CHICAGO - What's a food activist to do? Hold your nose and sign up with the evil empire, or huddle with ideologically pure rebels on the fringes and risk being shut out of the battle? At the annual conference here of the International Association of Culinary Professionals, a panel on Friday addressed that dilemma: Should sustainable farming advocates embrace the Department of Agriculture's watered-down organic standards or trash them in favor of the movement known as Beyond Organic? Farmer and author Michael Ableman gave a ringing endorsement for Beyond Organic at a plenary session on Thursday. Organic has been fatally co-opted, Ableman argued, and only a new movement, untainted by compromise with Big Agro lobbyists, can restore the public's confidence in the word "organic."
But panelist Marion Nestle, NYU professor and author of What to Eat, came down on the side of compromise. "Organics has many enemies," she said, "both large corporate agriculture and people who think the standards are too weak." In 2002 - after twelve years of deliberation - the USDA reluctantly adopted rules defining organic.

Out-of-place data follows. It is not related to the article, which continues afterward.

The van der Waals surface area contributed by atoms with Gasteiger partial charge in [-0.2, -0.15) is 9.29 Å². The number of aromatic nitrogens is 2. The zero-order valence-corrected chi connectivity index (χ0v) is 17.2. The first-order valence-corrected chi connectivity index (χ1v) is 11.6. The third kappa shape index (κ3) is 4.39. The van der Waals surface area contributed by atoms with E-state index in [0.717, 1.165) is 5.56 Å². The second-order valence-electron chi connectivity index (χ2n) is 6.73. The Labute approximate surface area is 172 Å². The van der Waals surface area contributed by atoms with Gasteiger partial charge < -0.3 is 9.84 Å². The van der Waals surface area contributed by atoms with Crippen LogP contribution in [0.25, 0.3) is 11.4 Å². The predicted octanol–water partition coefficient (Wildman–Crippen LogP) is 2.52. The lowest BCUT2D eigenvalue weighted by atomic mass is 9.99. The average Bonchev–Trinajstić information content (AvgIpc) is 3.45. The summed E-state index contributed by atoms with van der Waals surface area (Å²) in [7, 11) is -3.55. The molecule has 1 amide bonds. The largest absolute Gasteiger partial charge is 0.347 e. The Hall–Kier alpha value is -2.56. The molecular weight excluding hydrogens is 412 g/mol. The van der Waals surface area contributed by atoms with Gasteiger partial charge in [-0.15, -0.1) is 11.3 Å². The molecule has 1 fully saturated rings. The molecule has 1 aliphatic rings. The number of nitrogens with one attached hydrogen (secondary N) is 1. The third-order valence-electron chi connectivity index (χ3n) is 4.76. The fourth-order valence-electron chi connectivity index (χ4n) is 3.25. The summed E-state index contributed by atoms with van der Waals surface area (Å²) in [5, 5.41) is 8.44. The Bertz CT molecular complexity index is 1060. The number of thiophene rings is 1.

Surprise, surprise: The official Organic Standards contain loopholes you could drive a combine through, especially for meats and dairy. "So change the legislation," Nestle told a questioner in the audience who complained that the paperwork to apply for organic certification is too much of a burden for small growers. "Complain to the Department of Agriculture in huge numbers to get the standards fixed."